And it's excellent.
The definitive new Order of Mass for the Personal Ordinariate of Our Lady of Walsingham is an excellent combination of the old and the new, of the Roman and the best parts of the Sarum use that were preserved by the old Anglican ritual.
The new Order of Mass begins with something very familiar to traditional Latin-rite Catholics:
"I shall go in unto the altar of God.
To the God who giveth joy to my youth..."
Yes, folks! It is Psalm 42, the ancient opening prayer of the traditional rite.
And the new Order of Mass ends with the Last Gospel.
It also retains the "prayer of humble access" so familiar to Anglicans and other such prayers, based upon the Sarum use but significantly amended by Cranmer. Fortunately, they are inoffensive per se despite having origins in the hands of villains like Cranmer. The Catholic Church can turn even what was originally delivered from foul hands into something good and beneficial if it is not intrinsically faulty.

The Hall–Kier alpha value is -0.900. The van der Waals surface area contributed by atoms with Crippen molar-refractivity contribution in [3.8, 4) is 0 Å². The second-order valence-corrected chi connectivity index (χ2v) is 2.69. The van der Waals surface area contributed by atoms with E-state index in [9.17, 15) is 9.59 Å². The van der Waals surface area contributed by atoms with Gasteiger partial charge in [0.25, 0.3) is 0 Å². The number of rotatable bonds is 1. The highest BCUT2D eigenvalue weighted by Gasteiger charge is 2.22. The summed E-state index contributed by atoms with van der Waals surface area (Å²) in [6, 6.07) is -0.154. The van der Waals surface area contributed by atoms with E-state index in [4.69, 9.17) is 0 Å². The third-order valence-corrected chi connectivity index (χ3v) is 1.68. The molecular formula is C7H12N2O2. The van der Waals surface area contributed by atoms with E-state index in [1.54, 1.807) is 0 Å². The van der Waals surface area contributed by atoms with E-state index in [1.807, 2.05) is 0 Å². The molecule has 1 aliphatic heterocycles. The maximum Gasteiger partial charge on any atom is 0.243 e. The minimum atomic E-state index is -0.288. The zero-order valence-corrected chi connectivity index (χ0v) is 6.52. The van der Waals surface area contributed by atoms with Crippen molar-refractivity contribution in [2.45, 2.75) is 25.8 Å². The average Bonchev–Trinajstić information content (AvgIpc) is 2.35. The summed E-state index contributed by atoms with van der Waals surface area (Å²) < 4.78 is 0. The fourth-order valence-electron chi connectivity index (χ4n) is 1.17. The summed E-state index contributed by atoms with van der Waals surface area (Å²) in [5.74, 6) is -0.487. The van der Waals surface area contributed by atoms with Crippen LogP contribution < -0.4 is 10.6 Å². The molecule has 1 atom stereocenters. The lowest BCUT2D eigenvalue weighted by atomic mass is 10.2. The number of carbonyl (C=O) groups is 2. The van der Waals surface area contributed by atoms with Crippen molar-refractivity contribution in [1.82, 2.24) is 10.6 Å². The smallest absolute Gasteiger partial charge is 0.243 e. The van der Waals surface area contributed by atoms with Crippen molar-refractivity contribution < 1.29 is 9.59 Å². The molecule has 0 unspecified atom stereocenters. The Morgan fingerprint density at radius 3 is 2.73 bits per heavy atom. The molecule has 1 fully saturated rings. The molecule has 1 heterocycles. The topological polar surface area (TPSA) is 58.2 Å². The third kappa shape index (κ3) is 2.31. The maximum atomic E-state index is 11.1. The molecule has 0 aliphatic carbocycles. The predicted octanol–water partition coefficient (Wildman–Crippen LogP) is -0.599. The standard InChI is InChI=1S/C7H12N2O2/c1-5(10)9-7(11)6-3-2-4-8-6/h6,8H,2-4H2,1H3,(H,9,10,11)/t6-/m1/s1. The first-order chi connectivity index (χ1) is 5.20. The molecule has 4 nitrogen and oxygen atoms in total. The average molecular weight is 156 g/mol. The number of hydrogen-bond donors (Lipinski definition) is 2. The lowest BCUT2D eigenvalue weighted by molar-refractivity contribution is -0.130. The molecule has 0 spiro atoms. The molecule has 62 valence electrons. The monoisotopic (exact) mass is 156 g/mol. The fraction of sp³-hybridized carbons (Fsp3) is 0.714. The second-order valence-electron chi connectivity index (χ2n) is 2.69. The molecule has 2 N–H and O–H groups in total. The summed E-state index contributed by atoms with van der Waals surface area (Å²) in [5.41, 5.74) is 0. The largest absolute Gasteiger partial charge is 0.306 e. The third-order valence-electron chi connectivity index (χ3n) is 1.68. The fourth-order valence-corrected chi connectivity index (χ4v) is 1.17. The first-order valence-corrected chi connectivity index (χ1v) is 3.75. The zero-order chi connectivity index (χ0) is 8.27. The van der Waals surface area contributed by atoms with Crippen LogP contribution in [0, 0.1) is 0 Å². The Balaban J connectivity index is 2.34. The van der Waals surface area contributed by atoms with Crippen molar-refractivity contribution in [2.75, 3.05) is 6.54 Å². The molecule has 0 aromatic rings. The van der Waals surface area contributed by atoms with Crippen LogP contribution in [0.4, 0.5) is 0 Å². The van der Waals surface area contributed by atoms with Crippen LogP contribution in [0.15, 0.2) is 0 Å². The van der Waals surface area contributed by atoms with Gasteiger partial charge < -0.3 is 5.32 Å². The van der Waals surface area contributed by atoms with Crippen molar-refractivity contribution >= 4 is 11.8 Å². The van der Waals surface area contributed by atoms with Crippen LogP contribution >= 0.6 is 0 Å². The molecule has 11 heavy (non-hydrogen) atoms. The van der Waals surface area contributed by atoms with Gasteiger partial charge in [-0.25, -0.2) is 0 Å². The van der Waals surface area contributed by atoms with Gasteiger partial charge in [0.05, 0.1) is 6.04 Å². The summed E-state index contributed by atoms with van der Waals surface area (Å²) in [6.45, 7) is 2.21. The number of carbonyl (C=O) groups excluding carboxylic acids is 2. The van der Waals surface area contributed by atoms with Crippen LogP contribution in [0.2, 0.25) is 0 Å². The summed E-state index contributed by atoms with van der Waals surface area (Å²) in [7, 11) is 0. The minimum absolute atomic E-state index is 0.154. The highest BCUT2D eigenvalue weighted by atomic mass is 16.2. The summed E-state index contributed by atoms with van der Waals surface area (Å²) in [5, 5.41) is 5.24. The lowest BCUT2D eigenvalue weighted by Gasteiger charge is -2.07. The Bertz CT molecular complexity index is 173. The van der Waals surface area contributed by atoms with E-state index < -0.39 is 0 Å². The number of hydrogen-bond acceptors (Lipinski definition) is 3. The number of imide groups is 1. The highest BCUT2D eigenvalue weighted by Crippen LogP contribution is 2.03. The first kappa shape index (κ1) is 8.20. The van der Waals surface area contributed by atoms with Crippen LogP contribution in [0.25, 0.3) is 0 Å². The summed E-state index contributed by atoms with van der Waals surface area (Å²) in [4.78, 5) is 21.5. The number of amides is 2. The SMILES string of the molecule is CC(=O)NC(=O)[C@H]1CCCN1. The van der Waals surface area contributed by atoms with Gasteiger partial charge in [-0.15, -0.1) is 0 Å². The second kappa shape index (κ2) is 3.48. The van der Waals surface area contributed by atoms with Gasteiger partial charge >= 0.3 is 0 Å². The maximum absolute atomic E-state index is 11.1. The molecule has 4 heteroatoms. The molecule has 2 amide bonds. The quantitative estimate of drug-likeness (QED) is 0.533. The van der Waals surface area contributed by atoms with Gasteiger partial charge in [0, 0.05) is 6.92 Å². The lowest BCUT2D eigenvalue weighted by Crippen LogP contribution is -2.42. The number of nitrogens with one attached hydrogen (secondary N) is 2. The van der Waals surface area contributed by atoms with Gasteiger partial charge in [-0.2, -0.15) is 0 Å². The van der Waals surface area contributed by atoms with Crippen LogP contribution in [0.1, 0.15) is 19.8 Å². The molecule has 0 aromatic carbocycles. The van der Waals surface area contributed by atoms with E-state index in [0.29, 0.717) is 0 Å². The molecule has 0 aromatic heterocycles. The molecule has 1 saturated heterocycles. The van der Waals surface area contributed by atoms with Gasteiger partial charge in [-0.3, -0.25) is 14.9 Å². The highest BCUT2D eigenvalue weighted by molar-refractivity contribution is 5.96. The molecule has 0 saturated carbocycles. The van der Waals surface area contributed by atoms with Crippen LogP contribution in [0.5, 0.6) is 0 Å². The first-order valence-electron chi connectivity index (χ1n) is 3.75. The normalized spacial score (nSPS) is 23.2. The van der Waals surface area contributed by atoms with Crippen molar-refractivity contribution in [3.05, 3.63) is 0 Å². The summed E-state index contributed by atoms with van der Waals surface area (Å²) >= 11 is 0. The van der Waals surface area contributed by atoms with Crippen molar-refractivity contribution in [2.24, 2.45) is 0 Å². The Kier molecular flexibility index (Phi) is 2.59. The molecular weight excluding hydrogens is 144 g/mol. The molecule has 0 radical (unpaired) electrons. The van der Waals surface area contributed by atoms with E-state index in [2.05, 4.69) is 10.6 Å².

So - it is an interesting but surprisingly harmonious mix.
What will be particularly significant about this new Ordinariate missal is that it will be very important bridge between the ancient and the new and will, I believe, persuade many who now are suspicious of the old Roman rite, why it is, in fact, beautiful and better.
It will also help a lot of Anglicans to see and understand better the beauty and truth of the Catholic Church and will help allay many of their unjustified suspicions and prejudices.
Some will not like it - that's almost inevitable. They'll say it's "too Anglican" or "too Roman", "too trad" or "too new" and some will deplore the use of "thee" and "thine".
I think it will be a useful bridge.
Of course, I prefer the ancient rite of the Church but this is, I believe, a good work in our very troubled times.
Let's not be quick to condemn this.
"I shall go in unto the altar of God, to the God who giveth joy to my youth"